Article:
Incentivising key employees by giving them an equity interest in the company not only makes sense from a motivational and employee retention perspective but it also makes good financial sense when cash is tight and bonuses will trigger heavy tax liabilities.
Many fairly new UK companies will qualify for the Enterprise Management Incentive Scheme (EMI scheme) which is a tax favourable share option scheme which allows qualifying companies to allow selected employees to share in the success of the company, usually on an exit.
Companies that qualify for EMI may also qualify for EIS (Enterprise Investment Scheme). EIS is a tax break available to new investors in the sorts of companies which would qualify for EMI options.
There is normally no problem in a company acquiring funding under EIS while incentivising key management or employees using EMI, however, one possible trap is that EIS is only available in respect of new ordinary shares which do not carry preferential rights. This condition is relevant for three years after the date of the EIS share issue and therefore the risk would be that the EMI option holders could end up with restricted shares (eg with bad leaver provisions etc) which would suddenly (by definition) give the EIS shareholders preferential rights and blow their tax reliefs out of the water.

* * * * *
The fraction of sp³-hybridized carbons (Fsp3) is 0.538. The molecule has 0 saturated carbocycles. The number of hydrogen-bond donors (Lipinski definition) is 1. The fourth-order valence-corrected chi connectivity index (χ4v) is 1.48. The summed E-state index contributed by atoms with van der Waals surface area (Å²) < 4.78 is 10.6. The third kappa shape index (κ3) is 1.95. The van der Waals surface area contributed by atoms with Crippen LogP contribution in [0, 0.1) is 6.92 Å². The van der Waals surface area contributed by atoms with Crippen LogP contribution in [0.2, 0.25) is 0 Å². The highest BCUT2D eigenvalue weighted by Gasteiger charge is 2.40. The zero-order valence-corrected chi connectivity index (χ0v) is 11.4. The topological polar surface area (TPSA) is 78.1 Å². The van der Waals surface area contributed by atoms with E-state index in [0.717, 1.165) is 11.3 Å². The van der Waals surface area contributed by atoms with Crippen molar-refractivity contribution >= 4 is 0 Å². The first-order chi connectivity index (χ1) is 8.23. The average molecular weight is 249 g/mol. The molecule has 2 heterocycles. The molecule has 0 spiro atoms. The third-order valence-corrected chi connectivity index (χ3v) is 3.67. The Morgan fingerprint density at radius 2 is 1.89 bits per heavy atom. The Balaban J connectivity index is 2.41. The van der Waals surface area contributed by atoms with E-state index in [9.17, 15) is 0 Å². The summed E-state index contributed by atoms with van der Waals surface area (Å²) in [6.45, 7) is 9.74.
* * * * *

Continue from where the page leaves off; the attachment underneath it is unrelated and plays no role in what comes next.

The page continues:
One possible solution is to make sure that EMI options are issued over the class of shares which makes up the EIS investments. Another is to ensure that no EMI options are exercisable during the three year period after the EIS investment (and therefore no restricted shares are in issue during this period). Sometimes this will not be commercially feasible and where this is the case it usually makes sense to seek (non-statutory) clearance from HMRC that they accept that the EIS shares will not carry preferential rights as a result of any EMI exercise. From our experience the clearance team usually take a pragmatic stance and react quite favourably to these kinds of queries.
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